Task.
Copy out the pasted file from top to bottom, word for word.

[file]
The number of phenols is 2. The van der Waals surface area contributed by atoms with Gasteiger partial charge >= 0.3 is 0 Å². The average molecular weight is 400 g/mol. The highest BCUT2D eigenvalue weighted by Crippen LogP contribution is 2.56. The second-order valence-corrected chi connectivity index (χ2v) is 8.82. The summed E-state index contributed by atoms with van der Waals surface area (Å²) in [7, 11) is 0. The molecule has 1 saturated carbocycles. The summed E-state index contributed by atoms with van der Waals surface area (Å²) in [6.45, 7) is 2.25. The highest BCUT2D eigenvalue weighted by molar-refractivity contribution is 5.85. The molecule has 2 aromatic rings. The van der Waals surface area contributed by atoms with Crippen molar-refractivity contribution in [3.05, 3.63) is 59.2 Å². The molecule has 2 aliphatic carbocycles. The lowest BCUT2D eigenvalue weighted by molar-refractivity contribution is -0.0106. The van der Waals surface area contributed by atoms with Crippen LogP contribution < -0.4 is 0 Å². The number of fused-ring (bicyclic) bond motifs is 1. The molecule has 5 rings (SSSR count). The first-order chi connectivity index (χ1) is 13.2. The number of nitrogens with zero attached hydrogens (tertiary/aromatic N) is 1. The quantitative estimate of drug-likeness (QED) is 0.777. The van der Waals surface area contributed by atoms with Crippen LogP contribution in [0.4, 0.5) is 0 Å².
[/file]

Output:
The number of phenols is 2. The van der Waals surface area contributed by atoms with Gasteiger partial charge >= 0.3 is 0 Å². The average molecular weight is 400 g/mol. The highest BCUT2D eigenvalue weighted by Crippen LogP contribution is 2.56. The second-order valence-corrected chi connectivity index (χ2v) is 8.82. The summed E-state index contributed by atoms with van der Waals surface area (Å²) in [7, 11) is 0. The molecule has 1 saturated carbocycles. The summed E-state index contributed by atoms with van der Waals surface area (Å²) in [6.45, 7) is 2.25. The highest BCUT2D eigenvalue weighted by molar-refractivity contribution is 5.85. The molecule has 2 aromatic rings. The van der Waals surface area contributed by atoms with Crippen molar-refractivity contribution in [3.05, 3.63) is 59.2 Å². The molecule has 2 aliphatic carbocycles. The lowest BCUT2D eigenvalue weighted by molar-refractivity contribution is -0.0106. The van der Waals surface area contributed by atoms with Crippen LogP contribution < -0.4 is 0 Å². The number of fused-ring (bicyclic) bond motifs is 1. The molecule has 5 rings (SSSR count). The first-order chi connectivity index (χ1) is 13.2. The number of nitrogens with zero attached hydrogens (tertiary/aromatic N) is 1. The quantitative estimate of drug-likeness (QED) is 0.777. The van der Waals surface area contributed by atoms with Crippen LogP contribution in [0.4, 0.5) is 0 Å².